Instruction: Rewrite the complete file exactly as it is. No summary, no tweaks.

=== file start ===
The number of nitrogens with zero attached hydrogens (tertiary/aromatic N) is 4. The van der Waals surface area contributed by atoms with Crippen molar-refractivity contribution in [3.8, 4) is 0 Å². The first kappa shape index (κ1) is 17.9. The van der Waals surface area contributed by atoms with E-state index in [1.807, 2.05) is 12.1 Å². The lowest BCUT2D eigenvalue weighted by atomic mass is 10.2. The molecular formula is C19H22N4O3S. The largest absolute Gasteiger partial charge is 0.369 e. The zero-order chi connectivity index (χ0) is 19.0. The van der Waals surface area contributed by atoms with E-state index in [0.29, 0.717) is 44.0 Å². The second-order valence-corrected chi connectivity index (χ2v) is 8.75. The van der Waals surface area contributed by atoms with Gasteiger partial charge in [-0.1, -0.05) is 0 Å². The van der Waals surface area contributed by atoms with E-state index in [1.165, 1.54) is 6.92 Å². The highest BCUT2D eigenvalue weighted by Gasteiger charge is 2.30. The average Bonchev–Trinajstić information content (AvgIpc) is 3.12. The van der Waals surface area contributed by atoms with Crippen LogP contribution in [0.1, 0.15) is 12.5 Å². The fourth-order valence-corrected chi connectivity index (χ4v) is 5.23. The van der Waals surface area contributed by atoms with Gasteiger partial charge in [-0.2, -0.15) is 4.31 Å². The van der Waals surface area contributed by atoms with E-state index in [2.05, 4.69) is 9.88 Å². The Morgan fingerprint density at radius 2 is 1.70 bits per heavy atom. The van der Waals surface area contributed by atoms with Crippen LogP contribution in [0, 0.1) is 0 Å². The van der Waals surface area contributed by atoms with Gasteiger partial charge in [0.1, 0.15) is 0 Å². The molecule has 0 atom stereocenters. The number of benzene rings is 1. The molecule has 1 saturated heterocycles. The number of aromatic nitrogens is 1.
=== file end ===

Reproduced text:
The number of nitrogens with zero attached hydrogens (tertiary/aromatic N) is 4. The van der Waals surface area contributed by atoms with Crippen molar-refractivity contribution in [3.8, 4) is 0 Å². The first kappa shape index (κ1) is 17.9. The van der Waals surface area contributed by atoms with E-state index in [1.807, 2.05) is 12.1 Å². The lowest BCUT2D eigenvalue weighted by atomic mass is 10.2. The molecular formula is C19H22N4O3S. The largest absolute Gasteiger partial charge is 0.369 e. The zero-order chi connectivity index (χ0) is 19.0. The van der Waals surface area contributed by atoms with E-state index in [0.29, 0.717) is 44.0 Å². The second-order valence-corrected chi connectivity index (χ2v) is 8.75. The van der Waals surface area contributed by atoms with Gasteiger partial charge in [-0.1, -0.05) is 0 Å². The van der Waals surface area contributed by atoms with E-state index in [1.165, 1.54) is 6.92 Å². The highest BCUT2D eigenvalue weighted by Gasteiger charge is 2.30. The average Bonchev–Trinajstić information content (AvgIpc) is 3.12. The van der Waals surface area contributed by atoms with Crippen LogP contribution in [0.1, 0.15) is 12.5 Å². The fourth-order valence-corrected chi connectivity index (χ4v) is 5.23. The van der Waals surface area contributed by atoms with Gasteiger partial charge in [-0.2, -0.15) is 4.31 Å². The van der Waals surface area contributed by atoms with E-state index in [2.05, 4.69) is 9.88 Å². The Morgan fingerprint density at radius 2 is 1.70 bits per heavy atom. The van der Waals surface area contributed by atoms with Crippen LogP contribution in [0, 0.1) is 0 Å². The van der Waals surface area contributed by atoms with Gasteiger partial charge in [0.1, 0.15) is 0 Å². The molecule has 0 atom stereocenters. The number of benzene rings is 1. The molecule has 1 saturated heterocycles. The number of aromatic nitrogens is 1.